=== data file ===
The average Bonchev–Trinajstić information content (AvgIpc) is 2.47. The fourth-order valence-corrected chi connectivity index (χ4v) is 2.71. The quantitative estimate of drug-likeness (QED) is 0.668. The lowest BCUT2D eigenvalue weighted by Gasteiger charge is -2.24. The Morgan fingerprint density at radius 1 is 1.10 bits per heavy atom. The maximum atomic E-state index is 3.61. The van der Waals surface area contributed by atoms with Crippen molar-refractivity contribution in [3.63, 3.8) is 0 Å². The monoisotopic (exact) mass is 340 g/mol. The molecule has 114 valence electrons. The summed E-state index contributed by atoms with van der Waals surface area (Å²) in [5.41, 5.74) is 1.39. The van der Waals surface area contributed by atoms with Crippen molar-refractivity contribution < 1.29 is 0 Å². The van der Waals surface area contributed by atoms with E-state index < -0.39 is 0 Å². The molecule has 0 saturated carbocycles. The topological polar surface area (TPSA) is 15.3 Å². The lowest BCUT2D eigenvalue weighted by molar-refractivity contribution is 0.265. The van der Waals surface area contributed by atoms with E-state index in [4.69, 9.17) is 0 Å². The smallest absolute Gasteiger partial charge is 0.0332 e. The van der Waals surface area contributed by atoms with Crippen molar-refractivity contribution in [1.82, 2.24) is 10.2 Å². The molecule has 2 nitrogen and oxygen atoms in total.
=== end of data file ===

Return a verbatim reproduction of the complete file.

The average Bonchev–Trinajstić information content (AvgIpc) is 2.47. The fourth-order valence-corrected chi connectivity index (χ4v) is 2.71. The quantitative estimate of drug-likeness (QED) is 0.668. The lowest BCUT2D eigenvalue weighted by Gasteiger charge is -2.24. The Morgan fingerprint density at radius 1 is 1.10 bits per heavy atom. The maximum atomic E-state index is 3.61. The van der Waals surface area contributed by atoms with Crippen molar-refractivity contribution in [3.63, 3.8) is 0 Å². The monoisotopic (exact) mass is 340 g/mol. The molecule has 114 valence electrons. The summed E-state index contributed by atoms with van der Waals surface area (Å²) in [5.41, 5.74) is 1.39. The van der Waals surface area contributed by atoms with Crippen molar-refractivity contribution < 1.29 is 0 Å². The van der Waals surface area contributed by atoms with E-state index < -0.39 is 0 Å². The molecule has 0 saturated carbocycles. The topological polar surface area (TPSA) is 15.3 Å². The lowest BCUT2D eigenvalue weighted by molar-refractivity contribution is 0.265. The van der Waals surface area contributed by atoms with E-state index in [4.69, 9.17) is 0 Å². The smallest absolute Gasteiger partial charge is 0.0332 e. The van der Waals surface area contributed by atoms with Crippen molar-refractivity contribution in [1.82, 2.24) is 10.2 Å². The molecule has 2 nitrogen and oxygen atoms in total.